April 21, 2020

Author: Masha Nelson; Home Based Therapist


We are currently experiencing a troubling and uncertain time. In order to come out of this stronger, we need to figure out ways to cope with our anxiety and stress efficiently. During this time, combating our anxiety is equally as important as social distancing. If we do not have control of our minds, it affects our bodies and could eventually make us physically sick. Anxiety directly correlates with stress, and according to the Anxiety and Depression Association of America (ADAA), “chronic stress can affect your health, causing symptoms from headaches, high blood pressure, and chest pain to heart palpitations, skin rashes, and loss of sleep.” Experiencing these stressful conditions could make you more susceptible to illness and we’re here to help prevent you from becoming another coronavirus statistic. Below, you will find some of my personal favorite anxiety reducers for staying in control of the body and mind.


  • Technically we are machines. The body is designed for all our parts to work together. So just like a car, if something goes wrong and is ignored, it leads to damage. But human bodies don’t come with a “check engine” light, so it’s important to understand our body’s distress signals. Doing routine inventories of your bodily sensations helps you observe what’s going on physically and emotionally. Take advantage of the knowledge that the mind affects the body and use that to heal yourself: such as the link between anxiety and your physical state. At the end of a yoga practice, it is common to lay in a plank pose and release bodily tension. To practice on your own, bring a relaxing awareness to each part of the body, starting with the crown of the head and work down to the toes. This exercise ignites awareness to parts of the body we don’t often think about and helps relieve tension we don’t even know we’re carrying. This exercise can be done sitting or lying down.Try incorporating this technique before going to bed or after waking up to make it a habit. But you can do a version of this technique pretty much anywhere.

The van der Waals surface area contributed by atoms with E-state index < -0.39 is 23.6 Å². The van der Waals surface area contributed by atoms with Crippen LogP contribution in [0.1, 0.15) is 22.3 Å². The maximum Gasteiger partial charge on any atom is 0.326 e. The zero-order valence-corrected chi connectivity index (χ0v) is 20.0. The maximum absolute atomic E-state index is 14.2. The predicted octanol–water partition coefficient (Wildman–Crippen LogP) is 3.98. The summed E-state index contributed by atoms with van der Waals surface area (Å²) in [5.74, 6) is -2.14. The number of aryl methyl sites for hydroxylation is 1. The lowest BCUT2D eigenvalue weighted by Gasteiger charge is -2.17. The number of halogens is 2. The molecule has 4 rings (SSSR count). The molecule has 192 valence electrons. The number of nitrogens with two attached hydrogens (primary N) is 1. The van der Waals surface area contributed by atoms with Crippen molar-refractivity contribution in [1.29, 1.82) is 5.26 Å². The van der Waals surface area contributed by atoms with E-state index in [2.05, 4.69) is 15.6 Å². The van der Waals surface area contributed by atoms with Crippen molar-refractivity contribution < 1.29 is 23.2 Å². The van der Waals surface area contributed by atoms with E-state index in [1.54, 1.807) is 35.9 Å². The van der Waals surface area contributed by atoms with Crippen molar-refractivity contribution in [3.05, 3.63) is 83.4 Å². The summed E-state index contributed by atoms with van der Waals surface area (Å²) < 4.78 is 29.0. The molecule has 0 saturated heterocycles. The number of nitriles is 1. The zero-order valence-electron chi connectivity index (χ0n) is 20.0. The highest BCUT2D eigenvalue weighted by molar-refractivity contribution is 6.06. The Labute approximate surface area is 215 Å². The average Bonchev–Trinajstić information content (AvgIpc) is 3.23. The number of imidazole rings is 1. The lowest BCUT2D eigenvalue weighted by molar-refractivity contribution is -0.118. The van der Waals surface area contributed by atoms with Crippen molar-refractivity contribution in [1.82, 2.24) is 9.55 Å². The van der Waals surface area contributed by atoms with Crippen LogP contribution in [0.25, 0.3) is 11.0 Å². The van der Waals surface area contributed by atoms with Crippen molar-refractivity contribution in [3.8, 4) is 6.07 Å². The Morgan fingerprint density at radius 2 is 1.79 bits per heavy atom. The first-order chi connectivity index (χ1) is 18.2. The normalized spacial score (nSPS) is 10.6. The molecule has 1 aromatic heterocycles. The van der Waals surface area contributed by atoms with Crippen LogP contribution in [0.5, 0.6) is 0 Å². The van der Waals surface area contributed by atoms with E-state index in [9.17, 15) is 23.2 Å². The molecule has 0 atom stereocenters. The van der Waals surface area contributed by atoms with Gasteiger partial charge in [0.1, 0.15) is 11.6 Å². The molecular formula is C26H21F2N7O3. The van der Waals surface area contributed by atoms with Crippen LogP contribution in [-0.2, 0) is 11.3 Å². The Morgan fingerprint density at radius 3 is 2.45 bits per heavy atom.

To learn more and follow a guided meditation, click here.

  • One of the wisest things my mom told me growing up was not to solve problems before bed.As hard as it sounds, it does get easier with time to tuck worries far, far away for the night. Staying up, looking at social media, and Googling your problems will not only take away from your sleep time, but it also feeds anxiety. Making a to-do list for the morning signals to your brain that your worries and concerns are noted and will be dealt with later. Don’t try and focus on how to fix everything, but when, such as tomorrow. Concentrating on the “how” creates more counterproductive anxiety. The best way to pacify the brain is to give it ways to “turn off.” One exercise called “4-7-8” quiets your mind and makes you feel drowsy, so don’t “4-7-8” and drive!

To learn more about this technique, click here.

  • Our brain is capable of re-structuring and fixing some of the damages made by internal or external circumstances. The concept is called neuroplasticity. According to William C. Shiel Jr., MD, FACP, FACR, the brain has an ability “to reorganize itself by forming new neural connections throughout life.” The brain heals itself by identifying an issue on one side of the brain and forms a new connection between the brain cells. This takes time, but somehow the brain knows where and how to fix itself!This means the brain can be more powerful than our bodies. When a limb is cut off, our body can’t grow a new one, but our brains make new connections all the time. Harness this power by rerouting your worries into healthy habits. The habit must be hard enough to fully occupy the mind, but easy enough that you don’t give up and jump back into worry. For example, counting backwards from 1000 by subtracting 7. This goes a lot faster after you get the hang of it and can be done without paper or calculator. If this exercise is done every time an anxious loop pops up, the brain will start automatically switching to the exercise without getting lost in anxious thoughts. You know you’ve done this right if you start counting down seemingly out of nowhere. Once this happens, you and your brain are working as a team.

To learn more about rewiring your brain, click here.


As we go forward, we need to learn how to cope and adapt to what is ahead. The best way to prepare is to develop tools to cope with anxiety and remain mindful of what our body needs.